A rotary tool is a versatile, hand-held power tool with a head that spins like a drill. It operates on batteries or a power cord. By attaching a variety of tips and extensions, you can use a rotary tool to sand surfaces, drill holes, clean tight spaces or cut nails and screws. With an engraving accessory, you can become your own wood engraver by carving designs or writing custom messages on a wooden gift or plaque.
- Skill level:
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Things you need
- Rotary tool
- Wood-engraving accessories
- Thin drawing paper (optional)
- Transfer paper (optional)
- Safety goggles
Prepare the wood you plan to engrave. If it needs to be carved or sanded, do so before engraving. Make sure the item you are engraving is already the right size and shape for the end product you want.
Draw the design you want to engrave. If you are a skilled artist, you can use a pencil to draw the design directly on the wood item. If not, there are several methods you can use to transfer designs onto wood. You can create your own stencils by drawing designs on paper, cutting them out and tracing around them with a pencil. Or, use transfer paper to draw your designs onto the wood. You can also use thin drawing paper with some level of transparency. Apply the paper to the wood and trace over the original drawing. If the wood is soft enough, a slight indentation will be left in the wood from the tip of the pencil pressing through the paper. You can then use this indentation as a guide for your engraving.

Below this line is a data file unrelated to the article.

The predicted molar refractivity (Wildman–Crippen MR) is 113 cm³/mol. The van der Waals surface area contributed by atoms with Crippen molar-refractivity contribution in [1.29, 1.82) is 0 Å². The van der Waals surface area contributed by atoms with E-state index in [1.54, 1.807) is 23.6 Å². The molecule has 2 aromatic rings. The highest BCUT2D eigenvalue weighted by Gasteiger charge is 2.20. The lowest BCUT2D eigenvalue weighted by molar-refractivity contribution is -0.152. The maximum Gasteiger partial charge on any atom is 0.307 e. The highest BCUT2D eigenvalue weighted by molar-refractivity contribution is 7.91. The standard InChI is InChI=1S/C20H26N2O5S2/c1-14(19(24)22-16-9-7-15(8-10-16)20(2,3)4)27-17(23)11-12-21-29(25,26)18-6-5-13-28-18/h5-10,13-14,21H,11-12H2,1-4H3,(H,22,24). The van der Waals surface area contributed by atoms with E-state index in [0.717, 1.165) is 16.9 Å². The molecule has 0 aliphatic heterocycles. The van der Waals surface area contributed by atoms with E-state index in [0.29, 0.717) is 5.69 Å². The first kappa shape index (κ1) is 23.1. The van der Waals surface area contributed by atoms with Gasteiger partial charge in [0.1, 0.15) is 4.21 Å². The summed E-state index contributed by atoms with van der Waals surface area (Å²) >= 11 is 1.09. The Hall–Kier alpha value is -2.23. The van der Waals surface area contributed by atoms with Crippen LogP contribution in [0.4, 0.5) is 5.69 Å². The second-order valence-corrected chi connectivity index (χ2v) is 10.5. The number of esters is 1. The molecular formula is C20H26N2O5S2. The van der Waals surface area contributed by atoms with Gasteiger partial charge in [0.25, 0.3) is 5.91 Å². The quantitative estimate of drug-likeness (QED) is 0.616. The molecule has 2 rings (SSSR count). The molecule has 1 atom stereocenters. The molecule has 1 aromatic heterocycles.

Assemble the rotary tool according to the manufacturer's directions and attach the engraving tip. Engraving tips are generally made of carbide suitable for wood carving. They come in varying widths and shapes, ranging from flat tips (like a flathead screw driver) to fine points (like a needle). The tips can be changed as needed throughout the project for fine detailing work or engraving larger block letters and straight lines. An engraving-tip kit will provide directions explaining the best tip to use for different applications.
Choose a well-lit work area with a steady work surface. Put on safety goggles to protect your eyes from flying sawdust and wood chips. Test the engraving tip on a spare piece of wood to make sure it is the right size for your engraving. Start out slow with gentle pressure on the surface of the wood until you feel acclimated. A beginner will need practice to get a feel for how the tool works and how much pressure to apply. Your technique may need to change depending on whether you are using a soft wood or a hard wood.
Once you are comfortable with the tool, set your wood piece on the work surface and carve out the tracing made earlier. You can carve the engraving deep into the wood surface, or it can be a shallow carving, depending on your preference. Finish with a light sanding to smooth the edges of the engraving.
Tips and warnings
- Most hardware and home-improvement stores carry rotary tool accessories, and they can also be found online. You may want to order duplicate tips for when the tip size you have wears out. Thicker wood will wear out a delicate engraving tip faster. You will know it is beginning to wear if you have difficulty making the engraving cuts in the wood.
- Never forget to wear safety goggles to protect your eyes when engraving any item.
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